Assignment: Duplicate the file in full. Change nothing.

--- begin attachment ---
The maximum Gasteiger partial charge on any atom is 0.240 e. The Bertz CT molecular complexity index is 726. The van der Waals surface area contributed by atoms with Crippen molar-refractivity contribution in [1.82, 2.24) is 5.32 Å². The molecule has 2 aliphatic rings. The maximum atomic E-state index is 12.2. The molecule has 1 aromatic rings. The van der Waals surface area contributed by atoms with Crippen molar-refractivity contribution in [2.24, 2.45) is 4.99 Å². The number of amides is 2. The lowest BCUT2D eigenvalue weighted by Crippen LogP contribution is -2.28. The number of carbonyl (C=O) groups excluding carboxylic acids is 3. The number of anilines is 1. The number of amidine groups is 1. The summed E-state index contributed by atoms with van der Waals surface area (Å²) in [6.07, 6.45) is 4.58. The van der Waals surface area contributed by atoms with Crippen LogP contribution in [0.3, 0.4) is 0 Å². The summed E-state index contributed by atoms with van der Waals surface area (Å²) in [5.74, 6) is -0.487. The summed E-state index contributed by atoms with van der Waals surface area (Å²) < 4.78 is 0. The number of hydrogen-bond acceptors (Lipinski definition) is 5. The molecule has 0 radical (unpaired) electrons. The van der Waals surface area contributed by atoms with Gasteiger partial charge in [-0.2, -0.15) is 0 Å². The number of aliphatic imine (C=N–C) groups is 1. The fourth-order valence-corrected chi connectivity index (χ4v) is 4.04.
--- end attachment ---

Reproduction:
The maximum Gasteiger partial charge on any atom is 0.240 e. The Bertz CT molecular complexity index is 726. The van der Waals surface area contributed by atoms with Crippen molar-refractivity contribution in [1.82, 2.24) is 5.32 Å². The molecule has 2 aliphatic rings. The maximum atomic E-state index is 12.2. The molecule has 1 aromatic rings. The van der Waals surface area contributed by atoms with Crippen molar-refractivity contribution in [2.24, 2.45) is 4.99 Å². The number of amides is 2. The lowest BCUT2D eigenvalue weighted by Crippen LogP contribution is -2.28. The number of carbonyl (C=O) groups excluding carboxylic acids is 3. The number of anilines is 1. The number of amidine groups is 1. The summed E-state index contributed by atoms with van der Waals surface area (Å²) in [6.07, 6.45) is 4.58. The van der Waals surface area contributed by atoms with Crippen LogP contribution in [0.3, 0.4) is 0 Å². The summed E-state index contributed by atoms with van der Waals surface area (Å²) in [5.74, 6) is -0.487. The summed E-state index contributed by atoms with van der Waals surface area (Å²) < 4.78 is 0. The number of hydrogen-bond acceptors (Lipinski definition) is 5. The molecule has 0 radical (unpaired) electrons. The van der Waals surface area contributed by atoms with Gasteiger partial charge in [-0.2, -0.15) is 0 Å². The number of aliphatic imine (C=N–C) groups is 1. The fourth-order valence-corrected chi connectivity index (χ4v) is 4.04.